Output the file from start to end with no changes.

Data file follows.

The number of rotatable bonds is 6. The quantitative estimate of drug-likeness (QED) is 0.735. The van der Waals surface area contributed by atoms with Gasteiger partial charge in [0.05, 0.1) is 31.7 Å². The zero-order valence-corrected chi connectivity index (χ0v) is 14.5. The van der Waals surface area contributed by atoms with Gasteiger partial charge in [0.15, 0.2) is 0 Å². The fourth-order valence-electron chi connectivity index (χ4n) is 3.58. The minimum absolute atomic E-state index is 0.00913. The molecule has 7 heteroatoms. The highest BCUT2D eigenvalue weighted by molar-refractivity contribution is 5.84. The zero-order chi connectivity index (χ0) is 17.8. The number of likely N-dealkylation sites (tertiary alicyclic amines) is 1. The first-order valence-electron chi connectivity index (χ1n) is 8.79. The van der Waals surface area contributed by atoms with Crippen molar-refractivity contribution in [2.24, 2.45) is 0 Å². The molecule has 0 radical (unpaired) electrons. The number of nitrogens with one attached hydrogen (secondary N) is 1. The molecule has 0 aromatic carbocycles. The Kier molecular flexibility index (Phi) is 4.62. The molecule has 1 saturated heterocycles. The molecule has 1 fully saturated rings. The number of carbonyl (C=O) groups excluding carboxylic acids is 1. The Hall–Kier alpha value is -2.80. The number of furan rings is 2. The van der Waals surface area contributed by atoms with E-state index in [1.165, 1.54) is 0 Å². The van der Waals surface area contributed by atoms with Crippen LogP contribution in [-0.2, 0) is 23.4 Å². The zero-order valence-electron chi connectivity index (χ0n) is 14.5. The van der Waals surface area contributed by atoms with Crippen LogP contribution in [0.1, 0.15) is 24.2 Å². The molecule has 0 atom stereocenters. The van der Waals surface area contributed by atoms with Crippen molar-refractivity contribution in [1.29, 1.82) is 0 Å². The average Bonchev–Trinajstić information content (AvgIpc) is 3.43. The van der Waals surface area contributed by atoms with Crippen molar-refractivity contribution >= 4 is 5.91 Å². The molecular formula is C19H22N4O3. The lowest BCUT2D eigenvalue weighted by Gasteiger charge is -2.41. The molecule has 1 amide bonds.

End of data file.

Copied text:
The number of rotatable bonds is 6. The quantitative estimate of drug-likeness (QED) is 0.735. The van der Waals surface area contributed by atoms with Gasteiger partial charge in [0.05, 0.1) is 31.7 Å². The zero-order valence-corrected chi connectivity index (χ0v) is 14.5. The van der Waals surface area contributed by atoms with Gasteiger partial charge in [0.15, 0.2) is 0 Å². The fourth-order valence-electron chi connectivity index (χ4n) is 3.58. The minimum absolute atomic E-state index is 0.00913. The molecule has 7 heteroatoms. The highest BCUT2D eigenvalue weighted by molar-refractivity contribution is 5.84. The zero-order chi connectivity index (χ0) is 17.8. The number of likely N-dealkylation sites (tertiary alicyclic amines) is 1. The first-order valence-electron chi connectivity index (χ1n) is 8.79. The van der Waals surface area contributed by atoms with Crippen molar-refractivity contribution in [2.24, 2.45) is 0 Å². The molecule has 0 radical (unpaired) electrons. The number of nitrogens with one attached hydrogen (secondary N) is 1. The molecule has 0 aromatic carbocycles. The Kier molecular flexibility index (Phi) is 4.62. The molecule has 1 saturated heterocycles. The molecule has 1 fully saturated rings. The number of carbonyl (C=O) groups excluding carboxylic acids is 1. The Hall–Kier alpha value is -2.80. The number of furan rings is 2. The van der Waals surface area contributed by atoms with E-state index in [1.165, 1.54) is 0 Å². The van der Waals surface area contributed by atoms with Crippen LogP contribution in [-0.2, 0) is 23.4 Å². The zero-order valence-electron chi connectivity index (χ0n) is 14.5. The van der Waals surface area contributed by atoms with Crippen LogP contribution in [0.1, 0.15) is 24.2 Å². The molecule has 0 atom stereocenters. The van der Waals surface area contributed by atoms with Crippen molar-refractivity contribution in [1.29, 1.82) is 0 Å². The average Bonchev–Trinajstić information content (AvgIpc) is 3.43. The van der Waals surface area contributed by atoms with Crippen molar-refractivity contribution >= 4 is 5.91 Å². The molecular formula is C19H22N4O3. The lowest BCUT2D eigenvalue weighted by Gasteiger charge is -2.41. The molecule has 1 amide bonds.